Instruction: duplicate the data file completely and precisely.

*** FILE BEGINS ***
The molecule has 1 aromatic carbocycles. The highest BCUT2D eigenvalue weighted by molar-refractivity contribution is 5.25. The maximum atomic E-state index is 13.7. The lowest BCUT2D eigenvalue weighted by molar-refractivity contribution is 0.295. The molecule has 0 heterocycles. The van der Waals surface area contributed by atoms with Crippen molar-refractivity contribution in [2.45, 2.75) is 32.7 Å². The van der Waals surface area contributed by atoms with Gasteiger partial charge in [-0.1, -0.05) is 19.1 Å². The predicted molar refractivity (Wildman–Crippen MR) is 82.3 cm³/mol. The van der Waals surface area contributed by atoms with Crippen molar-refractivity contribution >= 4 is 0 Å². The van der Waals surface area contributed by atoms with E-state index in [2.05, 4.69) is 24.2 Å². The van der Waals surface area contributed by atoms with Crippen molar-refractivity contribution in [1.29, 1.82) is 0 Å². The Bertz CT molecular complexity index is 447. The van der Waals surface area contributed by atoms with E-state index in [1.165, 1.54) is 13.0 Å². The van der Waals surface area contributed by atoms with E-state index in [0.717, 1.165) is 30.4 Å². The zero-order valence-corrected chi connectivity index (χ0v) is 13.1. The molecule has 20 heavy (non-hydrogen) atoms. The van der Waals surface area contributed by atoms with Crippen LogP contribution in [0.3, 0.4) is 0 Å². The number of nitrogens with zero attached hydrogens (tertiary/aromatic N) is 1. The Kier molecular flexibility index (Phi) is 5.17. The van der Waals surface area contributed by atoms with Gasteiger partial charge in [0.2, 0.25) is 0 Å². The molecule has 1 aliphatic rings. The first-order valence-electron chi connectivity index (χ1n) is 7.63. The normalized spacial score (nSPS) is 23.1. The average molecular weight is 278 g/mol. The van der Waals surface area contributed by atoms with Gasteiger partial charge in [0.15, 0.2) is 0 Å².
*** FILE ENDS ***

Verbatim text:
The molecule has 1 aromatic carbocycles. The highest BCUT2D eigenvalue weighted by molar-refractivity contribution is 5.25. The maximum atomic E-state index is 13.7. The lowest BCUT2D eigenvalue weighted by molar-refractivity contribution is 0.295. The molecule has 0 heterocycles. The van der Waals surface area contributed by atoms with Crippen molar-refractivity contribution in [2.45, 2.75) is 32.7 Å². The van der Waals surface area contributed by atoms with Gasteiger partial charge in [-0.1, -0.05) is 19.1 Å². The predicted molar refractivity (Wildman–Crippen MR) is 82.3 cm³/mol. The van der Waals surface area contributed by atoms with Crippen molar-refractivity contribution >= 4 is 0 Å². The van der Waals surface area contributed by atoms with E-state index in [2.05, 4.69) is 24.2 Å². The van der Waals surface area contributed by atoms with Crippen molar-refractivity contribution in [1.29, 1.82) is 0 Å². The Bertz CT molecular complexity index is 447. The van der Waals surface area contributed by atoms with E-state index in [1.165, 1.54) is 13.0 Å². The van der Waals surface area contributed by atoms with E-state index in [0.717, 1.165) is 30.4 Å². The zero-order valence-corrected chi connectivity index (χ0v) is 13.1. The molecule has 20 heavy (non-hydrogen) atoms. The van der Waals surface area contributed by atoms with Crippen LogP contribution in [0.3, 0.4) is 0 Å². The number of nitrogens with zero attached hydrogens (tertiary/aromatic N) is 1. The Kier molecular flexibility index (Phi) is 5.17. The van der Waals surface area contributed by atoms with Gasteiger partial charge in [0.2, 0.25) is 0 Å². The molecule has 1 aliphatic rings. The first-order valence-electron chi connectivity index (χ1n) is 7.63. The normalized spacial score (nSPS) is 23.1. The average molecular weight is 278 g/mol. The van der Waals surface area contributed by atoms with Gasteiger partial charge in [0.15, 0.2) is 0 Å².